Allegheny County has hired a new chief equity and inclusion officer, charged with increasing minority- and women-owned business participation in contracts, according to a press release from County Executive Rich Fitzgerald’s office. Lisa Edmonds, a Pittsburgh resident, has been the acting director of the county’s Department of Equity and Inclusion since 2019, and before that served as its deputy director beginning in 2005. According to the release, she was chosen from among nearly 100 candidates for the job.

The Edgar Thomson Steel Works, photographed in January 2020. (Photo by Ryan Loew/PublicSource)

November Develop PGH Bulletins: Bid to frack on Edgar Thomson site goes to court

Develop PGH Bulletins updates you on the Pittsburgh region's economy, including close coverage of the Urban Redevelopment Authority, City Planning Commission and other important agencies. Please check back frequently, sign up for the Develop PGH newsletter and email rich@publicsource.org with questions, tips or story ideas.  
11/25/20: Edgar Thomson drilling fight moving to court
A New Mexico company’s bid to frack on U.S. Steel’s land in North Versailles and East Pittsburgh is now in court following a Tuesday appeal filing. Merrion Oil & Gas spent millions preparing to drill on the Edgar Thomson Works site, and the East Pittsburgh Zoning Hearing Board has misinterpreted that borough’s code, according to the company’s Notice of Land Use Appeal filed in the Allegheny County Court of Common Pleas. The timeline: In December 2017, East Pittsburgh council voted to approve Merrion’s zoning application to conduct drilling-related activities on a sliver of the borough’s land.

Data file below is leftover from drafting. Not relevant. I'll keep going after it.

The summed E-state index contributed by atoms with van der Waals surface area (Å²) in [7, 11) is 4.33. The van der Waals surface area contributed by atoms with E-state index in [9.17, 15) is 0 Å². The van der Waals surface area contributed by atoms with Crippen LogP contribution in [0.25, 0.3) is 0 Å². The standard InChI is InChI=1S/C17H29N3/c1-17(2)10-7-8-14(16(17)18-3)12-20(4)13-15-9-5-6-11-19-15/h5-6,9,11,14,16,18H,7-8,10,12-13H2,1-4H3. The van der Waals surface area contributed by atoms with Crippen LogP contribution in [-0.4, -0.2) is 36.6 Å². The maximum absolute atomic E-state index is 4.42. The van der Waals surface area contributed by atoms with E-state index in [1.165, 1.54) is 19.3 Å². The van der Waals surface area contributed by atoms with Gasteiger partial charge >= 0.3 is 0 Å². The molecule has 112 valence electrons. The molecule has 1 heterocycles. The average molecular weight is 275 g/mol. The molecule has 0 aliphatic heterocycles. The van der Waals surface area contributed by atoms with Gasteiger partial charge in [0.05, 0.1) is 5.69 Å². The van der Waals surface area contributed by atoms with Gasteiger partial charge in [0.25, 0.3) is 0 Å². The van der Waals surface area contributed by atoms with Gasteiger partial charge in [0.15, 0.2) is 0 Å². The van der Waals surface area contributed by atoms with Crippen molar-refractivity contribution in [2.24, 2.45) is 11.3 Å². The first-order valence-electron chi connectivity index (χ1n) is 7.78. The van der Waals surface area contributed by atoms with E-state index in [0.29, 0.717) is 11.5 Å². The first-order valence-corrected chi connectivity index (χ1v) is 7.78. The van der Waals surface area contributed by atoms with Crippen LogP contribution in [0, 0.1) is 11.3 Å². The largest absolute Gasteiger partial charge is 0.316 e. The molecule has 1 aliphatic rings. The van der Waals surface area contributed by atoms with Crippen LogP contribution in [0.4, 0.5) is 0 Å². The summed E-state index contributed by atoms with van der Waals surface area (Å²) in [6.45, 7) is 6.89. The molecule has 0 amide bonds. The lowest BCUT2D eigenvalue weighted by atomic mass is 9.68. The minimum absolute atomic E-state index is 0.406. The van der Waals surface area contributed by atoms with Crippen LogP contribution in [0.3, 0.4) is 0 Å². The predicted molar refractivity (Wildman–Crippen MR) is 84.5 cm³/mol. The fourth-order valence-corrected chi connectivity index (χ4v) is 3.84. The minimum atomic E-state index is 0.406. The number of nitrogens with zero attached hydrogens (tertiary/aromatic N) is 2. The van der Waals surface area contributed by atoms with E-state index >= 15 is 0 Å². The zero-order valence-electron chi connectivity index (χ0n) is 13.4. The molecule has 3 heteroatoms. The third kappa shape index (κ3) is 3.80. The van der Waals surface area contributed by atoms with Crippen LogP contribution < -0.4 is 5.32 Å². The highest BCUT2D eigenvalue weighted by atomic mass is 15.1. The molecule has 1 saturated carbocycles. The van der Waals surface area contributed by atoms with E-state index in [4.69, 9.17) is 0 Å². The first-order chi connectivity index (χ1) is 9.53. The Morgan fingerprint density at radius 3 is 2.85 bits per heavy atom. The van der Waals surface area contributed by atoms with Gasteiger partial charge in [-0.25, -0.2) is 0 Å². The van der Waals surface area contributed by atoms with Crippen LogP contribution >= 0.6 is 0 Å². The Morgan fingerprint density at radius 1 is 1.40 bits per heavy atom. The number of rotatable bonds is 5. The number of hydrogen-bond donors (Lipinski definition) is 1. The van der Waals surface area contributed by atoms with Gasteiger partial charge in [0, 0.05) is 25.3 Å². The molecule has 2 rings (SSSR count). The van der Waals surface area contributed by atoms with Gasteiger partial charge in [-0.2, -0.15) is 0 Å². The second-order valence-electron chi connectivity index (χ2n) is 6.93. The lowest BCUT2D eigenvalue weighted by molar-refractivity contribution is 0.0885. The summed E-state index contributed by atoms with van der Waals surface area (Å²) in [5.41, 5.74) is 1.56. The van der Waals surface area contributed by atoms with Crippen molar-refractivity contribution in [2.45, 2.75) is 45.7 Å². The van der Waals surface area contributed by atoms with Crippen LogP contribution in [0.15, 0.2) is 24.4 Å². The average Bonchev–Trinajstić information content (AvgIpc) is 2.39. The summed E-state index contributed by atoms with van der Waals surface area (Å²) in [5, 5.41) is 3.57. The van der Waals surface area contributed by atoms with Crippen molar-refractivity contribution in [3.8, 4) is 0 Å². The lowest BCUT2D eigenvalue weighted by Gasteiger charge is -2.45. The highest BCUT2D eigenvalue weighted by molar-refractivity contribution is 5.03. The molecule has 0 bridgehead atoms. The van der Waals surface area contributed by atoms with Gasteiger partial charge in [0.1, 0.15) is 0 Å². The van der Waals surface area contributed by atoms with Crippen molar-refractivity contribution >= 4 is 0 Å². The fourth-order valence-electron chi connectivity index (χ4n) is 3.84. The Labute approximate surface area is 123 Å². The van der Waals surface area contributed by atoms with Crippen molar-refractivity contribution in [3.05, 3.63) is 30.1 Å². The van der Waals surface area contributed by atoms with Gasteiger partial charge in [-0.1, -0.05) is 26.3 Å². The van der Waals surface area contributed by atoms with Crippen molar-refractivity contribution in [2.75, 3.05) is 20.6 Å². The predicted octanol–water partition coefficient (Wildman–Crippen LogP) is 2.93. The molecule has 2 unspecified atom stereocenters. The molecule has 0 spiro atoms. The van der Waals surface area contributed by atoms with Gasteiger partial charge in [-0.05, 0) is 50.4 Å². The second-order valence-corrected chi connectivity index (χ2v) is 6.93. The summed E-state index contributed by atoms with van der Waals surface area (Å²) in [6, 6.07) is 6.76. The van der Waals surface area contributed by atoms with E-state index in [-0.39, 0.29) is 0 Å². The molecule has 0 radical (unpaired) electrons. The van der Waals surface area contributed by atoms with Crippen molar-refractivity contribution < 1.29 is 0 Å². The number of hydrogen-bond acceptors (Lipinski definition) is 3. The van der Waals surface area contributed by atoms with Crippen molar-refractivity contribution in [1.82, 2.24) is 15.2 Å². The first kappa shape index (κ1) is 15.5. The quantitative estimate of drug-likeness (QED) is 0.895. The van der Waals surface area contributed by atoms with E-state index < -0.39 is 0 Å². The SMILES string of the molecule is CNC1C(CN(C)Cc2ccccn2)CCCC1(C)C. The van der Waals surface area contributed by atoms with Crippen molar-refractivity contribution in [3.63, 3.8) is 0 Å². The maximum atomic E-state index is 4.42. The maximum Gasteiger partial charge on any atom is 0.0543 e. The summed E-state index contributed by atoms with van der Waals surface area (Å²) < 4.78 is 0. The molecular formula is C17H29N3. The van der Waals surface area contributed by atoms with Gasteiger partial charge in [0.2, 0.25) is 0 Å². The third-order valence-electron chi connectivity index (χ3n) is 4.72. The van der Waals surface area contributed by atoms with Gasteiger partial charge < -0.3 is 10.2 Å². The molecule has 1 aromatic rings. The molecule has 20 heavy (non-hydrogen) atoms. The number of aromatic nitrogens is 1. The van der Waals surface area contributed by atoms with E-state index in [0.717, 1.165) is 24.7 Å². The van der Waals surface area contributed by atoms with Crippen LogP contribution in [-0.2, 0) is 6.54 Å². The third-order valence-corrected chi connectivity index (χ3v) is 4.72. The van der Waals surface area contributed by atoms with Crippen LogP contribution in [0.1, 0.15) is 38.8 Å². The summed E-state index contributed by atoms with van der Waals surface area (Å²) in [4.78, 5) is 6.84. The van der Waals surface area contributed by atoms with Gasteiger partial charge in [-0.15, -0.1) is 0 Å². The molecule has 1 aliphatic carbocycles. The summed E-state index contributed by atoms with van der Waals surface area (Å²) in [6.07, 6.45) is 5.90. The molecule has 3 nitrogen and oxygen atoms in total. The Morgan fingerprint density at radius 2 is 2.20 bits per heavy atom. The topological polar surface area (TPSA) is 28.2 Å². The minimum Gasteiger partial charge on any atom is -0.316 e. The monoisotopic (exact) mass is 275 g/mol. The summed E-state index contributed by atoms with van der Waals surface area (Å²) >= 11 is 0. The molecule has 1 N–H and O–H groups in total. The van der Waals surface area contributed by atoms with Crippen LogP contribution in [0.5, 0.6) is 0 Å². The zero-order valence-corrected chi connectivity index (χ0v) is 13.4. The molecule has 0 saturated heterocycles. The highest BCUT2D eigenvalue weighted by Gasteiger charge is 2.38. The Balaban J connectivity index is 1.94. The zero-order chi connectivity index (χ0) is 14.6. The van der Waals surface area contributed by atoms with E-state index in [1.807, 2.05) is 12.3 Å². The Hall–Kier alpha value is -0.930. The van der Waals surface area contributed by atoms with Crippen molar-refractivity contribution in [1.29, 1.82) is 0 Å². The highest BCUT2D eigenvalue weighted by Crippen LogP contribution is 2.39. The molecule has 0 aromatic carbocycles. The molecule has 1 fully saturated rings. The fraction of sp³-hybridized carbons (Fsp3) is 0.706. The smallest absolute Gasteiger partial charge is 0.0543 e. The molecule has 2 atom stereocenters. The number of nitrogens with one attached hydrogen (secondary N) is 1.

Pittsburgh City Planning Commission members LaShawn Burton-Faulk (top left), Becky Mingo, Christine Mondor and Rachel O'Neill, from screenshots taken from the commission's virtual meeting on Nov. 10, 2020. (Photo illustration by Natasha Vicens/PublicSource)

Mayor: Pittsburgh’s board tilt toward diversity is no accident

Eight women and one man sit on Pittsburgh’s City Planning Commission. Mayor Bill Peduto would like to adjust that ratio. “I would love to have Pittsburgh be the first city in America to have a planning commission that is 100% women,” the mayor said, in an interview this month. Asked whether men might look askance at that goal, he reasoned that a powerful, all-female board would send a signal that the city was addressing a historical imbalance. “All we have to do is look at the past five decades, when it was all men, [or] there may have been one woman appointed” to the commission.